The remains of more than 210 French soldiers were found in a sand pit during a military exercise about 50 miles northwest of Minsk. They were preliminarily identified by 115 associated buttons from uniforms that were worn by men in Napoleon's army, and the remains are believed to be of troops who participated in the emperor's failed 1812 invasion of Russia.
An exquisite silver rhyton, a type of drinking vessel, was one of dozens of precious artifacts discovered in a Thracian tomb in Zlatinitsa, 180 miles east of the Bulgarian captial of Sophia. Archaeologists believe the tomb may belong to a Thracian king who lived 2,400 years ago.
See "Insider: Sky Disk on Trial."
Three more of Novgorod's famous birch-bark letters have been discovered during this year's excavation season--two of which contain profanities so rude that the archaeologists are refusing to release them to the public. One of the two twelfth-century artifacts is a fragment of a larger letter, while the other is a note written by a woman to an acquaintance in which she reprimands the man for not repaying a debt to her.
An underwater survey of Loch Tay in Perthshire has revealed a well-preserved forest submerged some 5,000 years ago. Archaeologists found fallen elm and oak trees and upright trunks surrounded by organic material such as moss and hazelnuts. Samples taken from the trees gave radiocarbon dates of 2500 and 3200 B.C. Researchers hope the discovery will assist them in dendrochronology and climate-change studies.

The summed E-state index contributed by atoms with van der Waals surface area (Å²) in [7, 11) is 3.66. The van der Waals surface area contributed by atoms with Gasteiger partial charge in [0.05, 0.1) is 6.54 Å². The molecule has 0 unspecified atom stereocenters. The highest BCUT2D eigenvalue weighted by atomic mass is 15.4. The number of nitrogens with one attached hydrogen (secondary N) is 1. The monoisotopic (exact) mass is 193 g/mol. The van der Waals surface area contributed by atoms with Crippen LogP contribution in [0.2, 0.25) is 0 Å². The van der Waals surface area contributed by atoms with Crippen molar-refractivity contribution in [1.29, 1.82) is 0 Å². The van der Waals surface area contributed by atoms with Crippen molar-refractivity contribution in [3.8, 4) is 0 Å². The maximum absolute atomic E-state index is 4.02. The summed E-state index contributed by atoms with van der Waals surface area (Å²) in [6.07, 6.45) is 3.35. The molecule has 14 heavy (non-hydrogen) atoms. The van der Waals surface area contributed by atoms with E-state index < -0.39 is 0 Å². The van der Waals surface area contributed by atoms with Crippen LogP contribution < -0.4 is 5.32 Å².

Near & Middle East
Japanese archaeologists at Bamiyan have announced a number of recent discoveries, including an as-yet-undated residence and meeting house for Buddhist monks near the base of one of the destroyed statues, as well as a 1,400-year-old mural depicting the Buddha and other Buddhist deities, below.
Government heritage officials insist that the ancient city of Pasargadae, first capital of the Persian Empire, will not be submerged by the reservoir created when the Sivand Dam goes online next year. They claim "foreign opposition groups" are "spreading rumors" in the international archaeological community that the city and the Tomb of Cyrus will be destroyed.
Has King David's palace been found? The excavator of an enormous stone structure in Jerusalem thinks so, based on pottery found at the site. But other archaeologists believe the pottery dates from centuries after the king. The argument about whether Jerusalem was a powerful city or a small settlement during the time of David continues.